The Death of the Legacy Television Era

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In the last decade, Americans have seen their television rates skyrocket.  I’ve personally been on the other end of the phone working for the big broadcasters, stumbling to justify outrageous prices to customers.  I received countless feedback from customers–average Americans–that their bill used to be much lower.  These people weren’t just whining; they were speaking fact. reports that Comcast, “the largest broadcasting and cable television company in the world by revenue,” according to Wikipedia, is set to raise rates by 3.8% in 2017.

As covered by Fortune, Time Warner, another large player, announced an increase last year.

And as covered by Forbes, DirecTV announced an increase for the year of 2015.

Even without the hard data, most Americans know that their rates have gone up, simply by studying their bank account or bill.

Phone, internet, and TV services are considered by many to be a utility.  I don’t know the legal procedures and oversight involved in implementing rate increases in this industry, but I do know that electric utility companies, in many jurisdictions, have to appeal their case to a committee and get approval.

If television used to be so much cheaper, then what happened?  These large programming providers and broadcasters have not satisfactorily convinced the public of their plight.  How is it that after listening to their self-pitying spiel over and over, that they are the ones deserving of sympathy?  They continue to make billions while the consumers continue to see their rates increase.

Yet these conglomerates with all of their wealth have been buying up each other for billions.  ATT recently moved to buy Time Warner for $80 billion, and ATT successfully acquired DirecTV a few years ago for $40 billion.  Comcast attempted to buy Time Warner for $45 billion in 2014, but was unsuccessful.  Comcast, however did successfully acquire NBC universal.

These large, long-reigning, multi-billion dollar media conglomerates and telecommunications companies are mostly associated with what’s called the legacy network.  The legacy network is dominated by the old big players and an antiquated system of subscription and distribution.  It makes up most of the mainstream or establishment media that the American public has been used to, or forced to swallow, for decades.

Despite their overwhelming control, the dominance and, indeed, the relevance of these networks has been declining for some time.  Their time has come due.  As was seen with the recent 2016 election, social media and other forms of alternative media rose to the fore.  This symbolized not only that the public was no longer attracted to the mainstream media narratives, but the research over the past years has also indicated as much.  Please read view my previous article to understand the current disdain for the establishment media.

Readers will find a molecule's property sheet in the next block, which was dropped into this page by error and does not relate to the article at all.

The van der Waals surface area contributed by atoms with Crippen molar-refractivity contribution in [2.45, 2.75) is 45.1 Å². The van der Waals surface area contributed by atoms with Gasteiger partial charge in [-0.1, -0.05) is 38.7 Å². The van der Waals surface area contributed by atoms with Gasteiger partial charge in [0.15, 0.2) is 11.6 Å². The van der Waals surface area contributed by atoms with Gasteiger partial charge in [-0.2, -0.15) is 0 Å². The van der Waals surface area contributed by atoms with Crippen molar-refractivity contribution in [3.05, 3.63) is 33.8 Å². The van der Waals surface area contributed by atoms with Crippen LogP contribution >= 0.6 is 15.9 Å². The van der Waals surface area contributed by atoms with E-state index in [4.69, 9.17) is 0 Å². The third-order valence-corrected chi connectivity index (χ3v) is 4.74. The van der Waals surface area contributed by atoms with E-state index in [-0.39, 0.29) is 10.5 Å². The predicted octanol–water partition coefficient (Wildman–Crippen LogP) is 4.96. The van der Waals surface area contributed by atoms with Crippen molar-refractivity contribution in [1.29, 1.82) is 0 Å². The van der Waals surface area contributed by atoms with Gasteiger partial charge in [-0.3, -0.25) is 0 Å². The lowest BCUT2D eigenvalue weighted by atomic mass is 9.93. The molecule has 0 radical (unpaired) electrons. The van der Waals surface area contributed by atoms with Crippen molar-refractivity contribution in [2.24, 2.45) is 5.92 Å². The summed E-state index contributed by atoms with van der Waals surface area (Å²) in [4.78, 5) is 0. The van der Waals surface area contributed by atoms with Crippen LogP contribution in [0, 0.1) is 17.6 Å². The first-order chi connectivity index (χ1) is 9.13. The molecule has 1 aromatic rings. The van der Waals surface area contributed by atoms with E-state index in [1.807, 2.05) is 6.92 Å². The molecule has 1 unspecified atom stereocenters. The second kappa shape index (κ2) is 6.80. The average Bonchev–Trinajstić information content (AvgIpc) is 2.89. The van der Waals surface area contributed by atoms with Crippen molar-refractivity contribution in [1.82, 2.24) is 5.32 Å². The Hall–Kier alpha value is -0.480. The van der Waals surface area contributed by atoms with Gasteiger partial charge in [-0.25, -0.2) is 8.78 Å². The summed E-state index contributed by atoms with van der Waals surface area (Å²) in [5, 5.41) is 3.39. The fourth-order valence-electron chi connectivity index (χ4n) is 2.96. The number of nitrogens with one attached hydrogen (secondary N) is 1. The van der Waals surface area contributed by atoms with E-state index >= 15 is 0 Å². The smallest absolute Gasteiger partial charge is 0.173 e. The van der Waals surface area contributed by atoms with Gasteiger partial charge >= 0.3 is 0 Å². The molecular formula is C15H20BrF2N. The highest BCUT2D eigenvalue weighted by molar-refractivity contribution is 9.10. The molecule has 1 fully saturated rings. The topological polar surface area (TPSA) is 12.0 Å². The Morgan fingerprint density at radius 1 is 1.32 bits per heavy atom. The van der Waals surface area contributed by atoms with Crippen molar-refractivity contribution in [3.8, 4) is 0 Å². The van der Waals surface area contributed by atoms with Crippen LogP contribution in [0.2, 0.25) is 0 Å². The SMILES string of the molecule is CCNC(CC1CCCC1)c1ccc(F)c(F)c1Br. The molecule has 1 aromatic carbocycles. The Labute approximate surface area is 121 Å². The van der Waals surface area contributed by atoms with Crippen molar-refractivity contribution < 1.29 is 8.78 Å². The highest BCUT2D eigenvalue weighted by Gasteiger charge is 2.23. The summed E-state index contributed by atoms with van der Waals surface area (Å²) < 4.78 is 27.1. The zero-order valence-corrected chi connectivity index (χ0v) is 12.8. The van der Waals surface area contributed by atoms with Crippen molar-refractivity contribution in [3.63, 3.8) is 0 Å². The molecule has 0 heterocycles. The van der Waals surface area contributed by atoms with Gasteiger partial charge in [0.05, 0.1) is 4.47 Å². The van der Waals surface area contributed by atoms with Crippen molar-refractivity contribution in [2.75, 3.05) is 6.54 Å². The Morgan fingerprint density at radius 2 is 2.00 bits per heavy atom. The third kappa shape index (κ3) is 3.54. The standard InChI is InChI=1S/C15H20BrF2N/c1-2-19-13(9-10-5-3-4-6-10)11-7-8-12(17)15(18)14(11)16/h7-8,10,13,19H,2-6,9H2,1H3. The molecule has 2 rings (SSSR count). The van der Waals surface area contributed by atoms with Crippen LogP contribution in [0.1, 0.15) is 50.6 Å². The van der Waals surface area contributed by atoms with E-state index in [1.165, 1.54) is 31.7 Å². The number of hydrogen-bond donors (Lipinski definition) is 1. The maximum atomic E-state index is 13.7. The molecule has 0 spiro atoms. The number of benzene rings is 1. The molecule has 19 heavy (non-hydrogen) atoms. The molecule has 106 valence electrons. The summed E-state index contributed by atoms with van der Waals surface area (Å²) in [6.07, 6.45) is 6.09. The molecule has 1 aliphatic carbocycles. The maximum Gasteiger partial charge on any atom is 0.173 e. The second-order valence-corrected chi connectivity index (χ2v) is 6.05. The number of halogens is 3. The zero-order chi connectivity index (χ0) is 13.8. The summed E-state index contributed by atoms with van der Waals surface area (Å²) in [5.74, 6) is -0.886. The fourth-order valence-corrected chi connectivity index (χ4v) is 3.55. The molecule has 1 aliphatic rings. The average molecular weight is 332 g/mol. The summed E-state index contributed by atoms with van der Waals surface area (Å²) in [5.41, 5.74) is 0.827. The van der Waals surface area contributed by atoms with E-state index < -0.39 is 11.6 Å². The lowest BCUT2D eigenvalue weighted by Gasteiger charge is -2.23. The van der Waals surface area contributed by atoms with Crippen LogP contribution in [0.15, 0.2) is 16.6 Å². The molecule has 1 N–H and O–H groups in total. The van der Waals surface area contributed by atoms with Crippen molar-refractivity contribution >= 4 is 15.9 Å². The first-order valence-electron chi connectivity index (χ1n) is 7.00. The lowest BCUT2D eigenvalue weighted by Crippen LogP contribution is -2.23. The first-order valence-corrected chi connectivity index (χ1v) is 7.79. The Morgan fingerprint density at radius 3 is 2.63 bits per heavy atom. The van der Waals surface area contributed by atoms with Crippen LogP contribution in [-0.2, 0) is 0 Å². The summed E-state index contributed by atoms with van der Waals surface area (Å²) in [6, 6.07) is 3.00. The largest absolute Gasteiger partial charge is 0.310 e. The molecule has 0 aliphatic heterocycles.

New internet-based services like Netflix, Hulu, Amazon Fire Stick, and Roku TV are taking over. The prices are much much better and the legacy way of package-based pricing cannot compete.  The biggest flaw, or shall I say, “ripoff” of legacy programming is that consumers are forced to pay for hundreds of channels they do not want or even watch.  Consumers are not allowed to pick and choose and what channels they want.   This allows legacy companies charge way-higher-than-necessary rates for packages filled with hundreds of channels.  They pass themselves off as offering a package to fit everyone, but the fact is, the packages are designed so that no one is satisfied with the lowest tier package that contains nothing but local channels and infomercials.  The package paradigm is nothing but a tease for squeezing more money out of the average consumer or family.  In case you didn’t know, all of the channels available are continuously sent to your receiver.  After receiving the channels, receivers have an access card that, then, filters out what channels you’re able to access.  This is how consumers are gamed into a package-based subscription system and coerced into paying higher prices for the few channels they do want.  These companies have done their research, and they know what channels are most popular and what the average family wants to see.  This knowledge is deliberately used against consumers to coerce consumers into paying more than necessary for what they want.

Before, Americans didn’t have much of a choice.  Granted, currently in rural areas where satellite TV is the only option and broadband internet is not available, many still find themselves unable to escape this grip.  But the playing field has changed.  Of course, this development didn’t go unchallenged by the status quo.  When SOPA was introduced to Congress, it would have allowed internet providers to surcharge consumers for streaming alternative television services like Netflix and Hulu.  It’s worth pointing out that these corporations are among the wealthy corporations and shadow government getting their way through our beloved government.

The alternative platforms available are ripe for the taking.  They showcase how programming should work in a modern setting.  There is no more paying for what you don’t want to pay for.  The bills are no longer excessively high.  There are no pricing gimmicks like we’ve become so familiar with in past.  Some families spend hundreds per month to these companies for television and other services combined, and have done so for too long.

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